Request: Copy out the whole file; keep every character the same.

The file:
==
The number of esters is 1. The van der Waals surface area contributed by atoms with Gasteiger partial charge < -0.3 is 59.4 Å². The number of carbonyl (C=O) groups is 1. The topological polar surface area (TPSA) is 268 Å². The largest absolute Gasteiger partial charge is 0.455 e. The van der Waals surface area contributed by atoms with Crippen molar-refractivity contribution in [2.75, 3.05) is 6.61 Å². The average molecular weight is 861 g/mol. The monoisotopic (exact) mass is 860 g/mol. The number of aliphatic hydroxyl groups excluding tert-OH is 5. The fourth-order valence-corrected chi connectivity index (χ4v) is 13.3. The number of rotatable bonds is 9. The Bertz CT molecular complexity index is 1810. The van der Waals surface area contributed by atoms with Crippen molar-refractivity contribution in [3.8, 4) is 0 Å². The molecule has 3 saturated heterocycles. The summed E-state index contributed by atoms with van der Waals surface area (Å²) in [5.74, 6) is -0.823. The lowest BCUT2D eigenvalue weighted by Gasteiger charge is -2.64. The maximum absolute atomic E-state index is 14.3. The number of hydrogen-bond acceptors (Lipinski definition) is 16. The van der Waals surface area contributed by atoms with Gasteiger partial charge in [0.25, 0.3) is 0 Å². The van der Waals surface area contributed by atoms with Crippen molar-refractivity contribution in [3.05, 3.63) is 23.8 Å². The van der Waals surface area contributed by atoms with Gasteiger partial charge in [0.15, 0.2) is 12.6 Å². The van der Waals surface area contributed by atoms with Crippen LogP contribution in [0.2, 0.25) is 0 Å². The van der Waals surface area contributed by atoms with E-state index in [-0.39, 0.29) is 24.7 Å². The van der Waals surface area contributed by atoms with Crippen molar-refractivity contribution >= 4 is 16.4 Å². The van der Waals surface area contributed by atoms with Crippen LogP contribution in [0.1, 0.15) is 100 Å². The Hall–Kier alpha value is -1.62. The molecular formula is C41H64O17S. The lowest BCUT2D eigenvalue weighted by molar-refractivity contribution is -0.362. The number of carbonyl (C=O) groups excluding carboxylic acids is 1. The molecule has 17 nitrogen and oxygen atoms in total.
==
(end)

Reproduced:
The number of esters is 1. The van der Waals surface area contributed by atoms with Gasteiger partial charge < -0.3 is 59.4 Å². The number of carbonyl (C=O) groups is 1. The topological polar surface area (TPSA) is 268 Å². The largest absolute Gasteiger partial charge is 0.455 e. The van der Waals surface area contributed by atoms with Crippen molar-refractivity contribution in [2.75, 3.05) is 6.61 Å². The average molecular weight is 861 g/mol. The monoisotopic (exact) mass is 860 g/mol. The number of aliphatic hydroxyl groups excluding tert-OH is 5. The fourth-order valence-corrected chi connectivity index (χ4v) is 13.3. The number of rotatable bonds is 9. The Bertz CT molecular complexity index is 1810. The van der Waals surface area contributed by atoms with Crippen molar-refractivity contribution in [3.8, 4) is 0 Å². The molecule has 3 saturated heterocycles. The summed E-state index contributed by atoms with van der Waals surface area (Å²) in [5.74, 6) is -0.823. The lowest BCUT2D eigenvalue weighted by Gasteiger charge is -2.64. The maximum absolute atomic E-state index is 14.3. The number of hydrogen-bond acceptors (Lipinski definition) is 16. The van der Waals surface area contributed by atoms with Gasteiger partial charge in [0.25, 0.3) is 0 Å². The van der Waals surface area contributed by atoms with Crippen molar-refractivity contribution in [3.05, 3.63) is 23.8 Å². The van der Waals surface area contributed by atoms with Gasteiger partial charge in [0.15, 0.2) is 12.6 Å². The van der Waals surface area contributed by atoms with Crippen LogP contribution in [0.2, 0.25) is 0 Å². The van der Waals surface area contributed by atoms with E-state index in [-0.39, 0.29) is 24.7 Å². The van der Waals surface area contributed by atoms with Crippen molar-refractivity contribution >= 4 is 16.4 Å². The van der Waals surface area contributed by atoms with Crippen LogP contribution in [0.1, 0.15) is 100 Å². The Hall–Kier alpha value is -1.62. The molecular formula is C41H64O17S. The lowest BCUT2D eigenvalue weighted by molar-refractivity contribution is -0.362. The number of carbonyl (C=O) groups excluding carboxylic acids is 1. The molecule has 17 nitrogen and oxygen atoms in total.